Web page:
we cannot get to solutions on these problems if this is how we construct narratives about them.. we just divide ourselves.. further..

      • Gee, Larry, I’m sorry if I threaten your smug narrative of the causes of poverty in our society, but we’ve been combating poverty your way for fifty years and poverty is just as entrenched and endemic as ever. Maybe your analysis overlooks something. I’m trying to figure out what that might be.

    • Its interesting that I had the same thought when men were writing on this blog about how “safe” or “unsafe” women presumably felt in decades past and what women believed constituted rape in regards to the UVA story.

      • ditto. and in both cases – we have older white guys regaling us with their perspective – and I do wince at the thoughts expressed at times – as an older white guy myself! But that’s a good and legitimate purpose for dialogue and exchanging views.. just keep it on the issue not the person expressing.

        But what I have learned is that when a Woman or a minority tells me something – I tend to put some stock in it.. if for no other reason than – to deny their view is not a good way to try to find common ground resolution is not what a guy decides is right about – issues that affect women – and I could go on to other issues affecting women in our current world where men decide. I don’t want a world where we not only do not agree but we further divide ourselves… common ground is worth trying to find ..

        • Gee, I guess I have to apologize for being an older white guy. That’s who I am and I can’t make myself into something else. But I can invite other points of view to this blog and engage with them, and that’s what I try to do. Everybody is welcome to express themselves here. I wish more would.

        • Amen to this last post. Common ground is worth trying to find. Indeed it is the essence of conversation, which we have too little of, especially on race.
          Let me try this. Larry, the reason I think you are wrong about the pernicious influence of misguided social-engineering policies in the 60s etc. is because I grew up in the city in an old neighborhood where we did have folks from all walks of life around, where neighbors did have a support network in other neighbors, where the devastating effects of “slum clearance” and roads punched through communities were nearby and obvious lessons in civic failure. So your answer is “I’m not buy the narrative – put forth – at all… it has some elements of truth -yes – but it’s been weaved together into a totally false narrative that basically denies the realities.” OK, I get it, that’s how you feel, but maybe you should be more open to the possibility that others have a different perspective than that of semi-rural Spotsylvania and don’t feel so confident that Jim’s comments were a “totally false narrative” when it comes to Richmond, or even, for that matter, eastern Henrico. Let’s look for that common ground.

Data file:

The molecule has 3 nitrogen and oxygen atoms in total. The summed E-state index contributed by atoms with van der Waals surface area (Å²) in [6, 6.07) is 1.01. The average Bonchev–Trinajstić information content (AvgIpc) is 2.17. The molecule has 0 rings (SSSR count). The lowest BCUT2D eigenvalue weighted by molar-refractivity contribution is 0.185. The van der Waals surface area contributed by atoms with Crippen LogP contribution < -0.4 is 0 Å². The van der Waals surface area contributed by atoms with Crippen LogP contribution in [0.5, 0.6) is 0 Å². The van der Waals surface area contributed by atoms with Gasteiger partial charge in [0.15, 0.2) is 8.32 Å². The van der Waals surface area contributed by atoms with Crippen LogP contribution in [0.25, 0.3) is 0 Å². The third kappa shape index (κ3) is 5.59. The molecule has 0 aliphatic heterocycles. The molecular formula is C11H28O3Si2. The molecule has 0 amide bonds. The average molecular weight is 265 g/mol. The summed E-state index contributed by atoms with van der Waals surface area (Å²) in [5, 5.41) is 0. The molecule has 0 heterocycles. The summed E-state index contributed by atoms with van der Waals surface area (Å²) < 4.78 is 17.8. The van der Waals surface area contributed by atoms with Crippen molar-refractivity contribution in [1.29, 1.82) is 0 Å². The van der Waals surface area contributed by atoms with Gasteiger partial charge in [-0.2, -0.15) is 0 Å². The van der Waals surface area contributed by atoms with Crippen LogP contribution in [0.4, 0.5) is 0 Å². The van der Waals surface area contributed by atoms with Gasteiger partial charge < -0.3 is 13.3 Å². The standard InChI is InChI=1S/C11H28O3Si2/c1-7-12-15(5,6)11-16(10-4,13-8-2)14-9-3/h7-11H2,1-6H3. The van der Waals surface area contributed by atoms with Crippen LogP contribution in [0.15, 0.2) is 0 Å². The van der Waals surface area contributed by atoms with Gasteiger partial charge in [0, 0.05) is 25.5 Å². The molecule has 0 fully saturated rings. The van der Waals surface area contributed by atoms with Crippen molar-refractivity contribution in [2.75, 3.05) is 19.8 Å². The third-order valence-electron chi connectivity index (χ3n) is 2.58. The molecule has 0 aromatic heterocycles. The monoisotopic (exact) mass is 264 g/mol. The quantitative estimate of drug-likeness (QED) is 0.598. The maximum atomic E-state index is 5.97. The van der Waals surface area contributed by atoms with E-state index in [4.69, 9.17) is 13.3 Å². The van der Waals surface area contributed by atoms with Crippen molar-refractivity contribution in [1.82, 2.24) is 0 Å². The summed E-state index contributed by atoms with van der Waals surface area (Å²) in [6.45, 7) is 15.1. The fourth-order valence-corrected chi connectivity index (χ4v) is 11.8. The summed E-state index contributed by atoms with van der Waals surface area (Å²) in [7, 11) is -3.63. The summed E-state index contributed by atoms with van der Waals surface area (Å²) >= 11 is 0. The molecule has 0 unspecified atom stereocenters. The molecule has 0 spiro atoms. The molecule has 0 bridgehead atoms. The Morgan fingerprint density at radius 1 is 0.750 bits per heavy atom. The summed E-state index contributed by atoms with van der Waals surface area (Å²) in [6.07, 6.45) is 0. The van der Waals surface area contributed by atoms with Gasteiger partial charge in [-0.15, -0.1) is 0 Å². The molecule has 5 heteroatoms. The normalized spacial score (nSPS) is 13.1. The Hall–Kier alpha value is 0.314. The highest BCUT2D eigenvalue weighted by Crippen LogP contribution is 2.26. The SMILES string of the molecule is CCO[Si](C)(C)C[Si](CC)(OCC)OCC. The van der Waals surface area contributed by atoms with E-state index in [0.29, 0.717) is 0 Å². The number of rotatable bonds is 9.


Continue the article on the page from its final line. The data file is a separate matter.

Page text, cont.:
• re: common ground and facts.

            they work together.

            statements and narratives that have obvious conflicts with facts and realities – don’t.

            When we say 50 years of programs – does it mean total failure across the board or does it mean some successes, some failures and not enough progress?

            re: code violations –

            are we talking about health and safety or something else?

            further – are we saying that these things more directly and adversely affect the poor or is it the poor just don’t have the money to be as safe and healthy as the code strives …to protect people? kids?

            false narrative – when you put together the pieces and the totally unproven .. zero evidence presumptions that poor blacks have lost their social capital – it’s just heaping false things on top of each other so yes.. the final conclusion might have some element of truth but how you get there and what you deny as truth is not valid at all.

            lets agree on the presumptions that go into those narratives FIRST – find that common ground before conclusions are leaped to.

            Jim has been through this .. he see’s state level racial gaps without looking at the underlying neighborhood school data… and similar..

            and he cites the “exception” of Churches where the poor do meet up… does he think these churches are not neighborhood churches where neighbors who know and talk to each other in their homes – also go to church together?

            how do you say “with the exception of church” that the poor are atomized and have lost their social capital? Does Jim recognize just how the civil rights era worked – through black churches?

            it’s just wrong pre-conceptions.. going into narratives that sound “plausible” to those who don’t look hard at them.

          • re: ” Larry, the reason I think you are wrong about the pernicious influence of misguided social-engineering policies in the 60s etc. is because I grew up in the city in an old neighborhood where we did have folks from all walks of life around, where neighbors did have a support network in other neighbors, where the devastating effects of “slum clearance” and roads punched through communities were nearby and obvious lessons in civic failure. ”

            why do you group roads into the “misguided social-engineering” stuff? Do you think the roads had the same goal as social engineering? Slum clearance? was that misguided efforts to help the poor or just displace them for something better than a slum?

            these are totally conflicting realities – being grouped together as if they are the same .. why?

  7. By the way, Larry, what do you think of the City of Richmond policy of shutting down trailer parks for code violations. Good idea or bad idea?

    • depends on the reason.. if it is health and safety – what are you going to do – just waiver the slums because they are “affordable”?

      how do you feel about allowing the use of basements, attics and attendant structures for housing the “poor”?

      TMT hates that idea… right?